If you’ve ever loved an alcoholic or addict, I bet you know that desperate desire to help and heal and fix them. You’d give your left kidney, the marrow in your bone, the air currently residing in your lungs at this exact moment – if that would do the trick and make them better.
Maybe you’ve given many things to them already – like money and time and chance after chance after chance. Maybe you’ve given them a great amount of control in your life and now you’re just along for the ride.
All in the hopes that the person will get better, stop using, survive long enough to wake up and realize what they’re doing to themselves – not to mention you and maybe your family.
But none of that giving really matters in recovery. In fact, giving like that can end up making the addiction worse. So I want to call your bluff. I say there’s one thing that you may not be willing to give the addict you love even if it’s the one thing that could save their life.
Want to know what it is?
It’s a shot to win or fail on their own terms. In other words, it’s their dignity.
When a person suffers from an addiction, you might want to treat them like they’re fragile – like they’re completely incapable; a malfunctioning robot who needs to be reprogrammed and you’re just the person to do it. But the person you love isn’t robotic – they’re human. And stripping them of their dignity isn’t going to do anything but make both of you feel worse in the long run.
Addicts need to be allowed the dignity to make their own decisions and to fully experience the consequences of those decisions without you orchestrating anything. They need to be seen as an individual who has what it takes to make a better choice. Addicts don’t need a referee blowing the whistle in their face, always telling them they’re wrong, and kicking them out of their own game! What they need is a cheerleader on the sidelines saying “You can play this however you want but I won’t stop believing in your ability to win!”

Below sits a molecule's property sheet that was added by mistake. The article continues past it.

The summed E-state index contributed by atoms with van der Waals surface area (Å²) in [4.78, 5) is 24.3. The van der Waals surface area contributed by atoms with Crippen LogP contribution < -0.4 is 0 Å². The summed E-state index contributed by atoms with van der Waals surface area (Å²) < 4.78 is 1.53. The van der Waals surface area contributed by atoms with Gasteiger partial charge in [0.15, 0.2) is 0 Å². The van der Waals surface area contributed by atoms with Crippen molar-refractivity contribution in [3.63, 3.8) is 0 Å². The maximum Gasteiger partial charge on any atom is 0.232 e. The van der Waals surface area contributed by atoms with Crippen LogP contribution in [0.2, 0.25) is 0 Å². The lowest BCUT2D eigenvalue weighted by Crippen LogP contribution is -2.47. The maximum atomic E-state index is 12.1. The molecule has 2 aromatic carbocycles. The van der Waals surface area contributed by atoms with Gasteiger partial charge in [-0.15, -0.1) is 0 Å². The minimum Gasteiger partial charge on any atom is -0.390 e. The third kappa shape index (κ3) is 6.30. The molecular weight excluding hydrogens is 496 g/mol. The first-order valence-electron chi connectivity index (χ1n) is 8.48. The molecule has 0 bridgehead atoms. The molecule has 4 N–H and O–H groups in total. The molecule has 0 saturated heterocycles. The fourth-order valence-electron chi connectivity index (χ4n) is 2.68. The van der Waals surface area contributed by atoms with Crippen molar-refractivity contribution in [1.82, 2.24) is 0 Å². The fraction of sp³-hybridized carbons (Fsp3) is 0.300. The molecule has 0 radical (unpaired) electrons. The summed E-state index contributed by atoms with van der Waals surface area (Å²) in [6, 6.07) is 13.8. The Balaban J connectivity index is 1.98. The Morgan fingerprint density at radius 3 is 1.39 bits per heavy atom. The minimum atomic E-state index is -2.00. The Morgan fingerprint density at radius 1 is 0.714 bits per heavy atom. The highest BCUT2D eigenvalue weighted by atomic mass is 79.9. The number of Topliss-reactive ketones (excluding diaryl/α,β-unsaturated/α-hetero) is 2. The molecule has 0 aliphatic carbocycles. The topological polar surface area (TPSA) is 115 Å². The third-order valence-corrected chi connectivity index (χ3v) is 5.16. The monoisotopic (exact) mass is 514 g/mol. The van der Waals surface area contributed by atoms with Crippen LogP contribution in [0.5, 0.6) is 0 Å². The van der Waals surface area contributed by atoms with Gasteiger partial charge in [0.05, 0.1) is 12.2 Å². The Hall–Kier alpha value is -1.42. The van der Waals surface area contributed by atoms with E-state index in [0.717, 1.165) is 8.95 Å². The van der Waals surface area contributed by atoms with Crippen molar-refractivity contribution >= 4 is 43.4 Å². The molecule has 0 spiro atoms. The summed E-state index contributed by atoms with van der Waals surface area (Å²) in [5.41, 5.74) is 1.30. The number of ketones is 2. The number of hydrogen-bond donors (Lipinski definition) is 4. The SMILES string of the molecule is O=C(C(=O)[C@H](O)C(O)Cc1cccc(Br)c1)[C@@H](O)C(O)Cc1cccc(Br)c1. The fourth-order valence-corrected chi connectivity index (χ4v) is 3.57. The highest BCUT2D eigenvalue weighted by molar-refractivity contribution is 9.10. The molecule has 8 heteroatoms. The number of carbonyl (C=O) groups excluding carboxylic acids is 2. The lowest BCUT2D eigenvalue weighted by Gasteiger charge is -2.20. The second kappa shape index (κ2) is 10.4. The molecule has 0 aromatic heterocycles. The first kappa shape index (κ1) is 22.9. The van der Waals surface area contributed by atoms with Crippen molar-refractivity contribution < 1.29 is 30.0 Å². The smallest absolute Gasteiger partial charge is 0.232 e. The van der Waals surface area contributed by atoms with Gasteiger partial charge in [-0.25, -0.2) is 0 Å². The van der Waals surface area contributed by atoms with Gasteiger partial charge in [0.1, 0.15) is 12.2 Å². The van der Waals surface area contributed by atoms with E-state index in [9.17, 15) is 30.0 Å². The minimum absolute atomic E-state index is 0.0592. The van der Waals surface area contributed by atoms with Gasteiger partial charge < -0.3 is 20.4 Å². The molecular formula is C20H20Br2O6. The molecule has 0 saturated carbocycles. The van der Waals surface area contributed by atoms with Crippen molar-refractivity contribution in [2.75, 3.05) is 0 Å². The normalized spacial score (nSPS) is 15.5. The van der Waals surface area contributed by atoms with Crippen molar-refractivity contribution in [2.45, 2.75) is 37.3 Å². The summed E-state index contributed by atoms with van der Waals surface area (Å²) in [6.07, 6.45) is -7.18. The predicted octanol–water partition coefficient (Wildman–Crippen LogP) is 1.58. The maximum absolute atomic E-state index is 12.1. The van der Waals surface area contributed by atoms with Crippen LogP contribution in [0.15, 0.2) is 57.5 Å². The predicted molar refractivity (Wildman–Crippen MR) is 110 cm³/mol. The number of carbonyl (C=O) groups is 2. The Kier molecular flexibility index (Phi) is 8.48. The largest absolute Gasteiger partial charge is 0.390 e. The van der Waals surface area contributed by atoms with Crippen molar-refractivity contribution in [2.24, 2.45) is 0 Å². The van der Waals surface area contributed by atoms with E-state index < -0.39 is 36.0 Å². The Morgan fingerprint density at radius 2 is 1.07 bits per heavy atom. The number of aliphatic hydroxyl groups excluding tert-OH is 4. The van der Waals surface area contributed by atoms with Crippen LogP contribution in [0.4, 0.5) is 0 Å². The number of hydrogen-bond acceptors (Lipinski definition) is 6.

Addicts really don’t need to be beaten down anymore than they already have been beaten down. What they need is someone to say: “Yeah, I see you in this shitty situation. I see you down there at rock bottom. But you know what? I see strength in you and I know you can figure this out.” And then they need to be allowed to do exactly that. I’m not saying you can’t ever be helpful when supporting the recovery process and if you are specifically asked for your help. All I’m saying is that addicts don’t need to be rescued in this dramatic, do-it-all for them scenario. They need to come to the point where they realize that, with the help of a Higher Power, they have it in themselves to do better.
Last week, I told you about my Dad. How I’d set up a plan for “keeping my side of the street clean” in our relationship. It was a formula to follow about when and how often to reach out to him and say hello. I told you that I fully expected to go on following that plan until the heroin killed him.
But my Dad went for the plot twist at that point and did something really out there: He returned my call. Hear me out: I had left a voicemail – like I did if I wasn’t able to get him on the phone – and my dad returned my call a week or so later. I was completely dumbfounded. He called “to say hello,” he said. And he didn’t ask for anything else except a little conversation.